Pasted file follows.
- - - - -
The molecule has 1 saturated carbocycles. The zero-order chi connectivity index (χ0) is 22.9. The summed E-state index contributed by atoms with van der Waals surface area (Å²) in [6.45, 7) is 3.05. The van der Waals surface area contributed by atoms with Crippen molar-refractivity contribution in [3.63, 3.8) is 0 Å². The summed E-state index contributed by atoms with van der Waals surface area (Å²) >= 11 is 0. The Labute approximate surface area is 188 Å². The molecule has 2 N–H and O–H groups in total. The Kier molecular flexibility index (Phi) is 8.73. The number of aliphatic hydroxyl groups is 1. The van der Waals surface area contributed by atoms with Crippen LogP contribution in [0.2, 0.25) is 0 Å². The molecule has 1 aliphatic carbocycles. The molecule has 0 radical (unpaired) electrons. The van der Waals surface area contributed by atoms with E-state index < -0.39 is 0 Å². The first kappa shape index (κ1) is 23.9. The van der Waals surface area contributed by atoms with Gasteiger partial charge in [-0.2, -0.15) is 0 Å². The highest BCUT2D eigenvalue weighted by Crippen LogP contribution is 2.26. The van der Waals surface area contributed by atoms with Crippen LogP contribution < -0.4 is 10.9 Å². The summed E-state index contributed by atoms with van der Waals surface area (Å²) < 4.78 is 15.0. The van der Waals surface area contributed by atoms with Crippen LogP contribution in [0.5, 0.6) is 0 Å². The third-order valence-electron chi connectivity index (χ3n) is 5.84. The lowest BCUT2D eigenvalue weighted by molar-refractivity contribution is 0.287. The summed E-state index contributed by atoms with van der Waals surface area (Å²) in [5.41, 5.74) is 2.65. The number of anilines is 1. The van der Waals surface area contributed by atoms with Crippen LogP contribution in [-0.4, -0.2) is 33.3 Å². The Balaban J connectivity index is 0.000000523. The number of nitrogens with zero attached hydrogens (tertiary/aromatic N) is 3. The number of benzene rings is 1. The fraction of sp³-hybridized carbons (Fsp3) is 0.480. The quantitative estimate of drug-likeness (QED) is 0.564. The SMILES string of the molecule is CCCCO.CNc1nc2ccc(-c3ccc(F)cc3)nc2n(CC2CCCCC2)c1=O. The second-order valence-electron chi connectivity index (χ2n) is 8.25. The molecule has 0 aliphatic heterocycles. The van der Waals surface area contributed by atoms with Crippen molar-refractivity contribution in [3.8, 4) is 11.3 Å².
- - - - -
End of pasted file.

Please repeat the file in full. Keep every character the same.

The molecule has 1 saturated carbocycles. The zero-order chi connectivity index (χ0) is 22.9. The summed E-state index contributed by atoms with van der Waals surface area (Å²) in [6.45, 7) is 3.05. The van der Waals surface area contributed by atoms with Crippen molar-refractivity contribution in [3.63, 3.8) is 0 Å². The summed E-state index contributed by atoms with van der Waals surface area (Å²) >= 11 is 0. The Labute approximate surface area is 188 Å². The molecule has 2 N–H and O–H groups in total. The Kier molecular flexibility index (Phi) is 8.73. The number of aliphatic hydroxyl groups is 1. The van der Waals surface area contributed by atoms with Crippen LogP contribution in [0.2, 0.25) is 0 Å². The molecule has 1 aliphatic carbocycles. The molecule has 0 radical (unpaired) electrons. The van der Waals surface area contributed by atoms with E-state index < -0.39 is 0 Å². The first kappa shape index (κ1) is 23.9. The van der Waals surface area contributed by atoms with Gasteiger partial charge in [-0.2, -0.15) is 0 Å². The highest BCUT2D eigenvalue weighted by Crippen LogP contribution is 2.26. The van der Waals surface area contributed by atoms with Crippen LogP contribution < -0.4 is 10.9 Å². The summed E-state index contributed by atoms with van der Waals surface area (Å²) < 4.78 is 15.0. The van der Waals surface area contributed by atoms with Crippen LogP contribution in [0.5, 0.6) is 0 Å². The third-order valence-electron chi connectivity index (χ3n) is 5.84. The lowest BCUT2D eigenvalue weighted by molar-refractivity contribution is 0.287. The summed E-state index contributed by atoms with van der Waals surface area (Å²) in [5.41, 5.74) is 2.65. The number of anilines is 1. The van der Waals surface area contributed by atoms with Crippen LogP contribution in [-0.4, -0.2) is 33.3 Å². The Balaban J connectivity index is 0.000000523. The number of nitrogens with zero attached hydrogens (tertiary/aromatic N) is 3. The number of benzene rings is 1. The fraction of sp³-hybridized carbons (Fsp3) is 0.480. The quantitative estimate of drug-likeness (QED) is 0.564. The SMILES string of the molecule is CCCCO.CNc1nc2ccc(-c3ccc(F)cc3)nc2n(CC2CCCCC2)c1=O. The second-order valence-electron chi connectivity index (χ2n) is 8.25. The molecule has 0 aliphatic heterocycles. The van der Waals surface area contributed by atoms with Crippen molar-refractivity contribution in [3.8, 4) is 11.3 Å².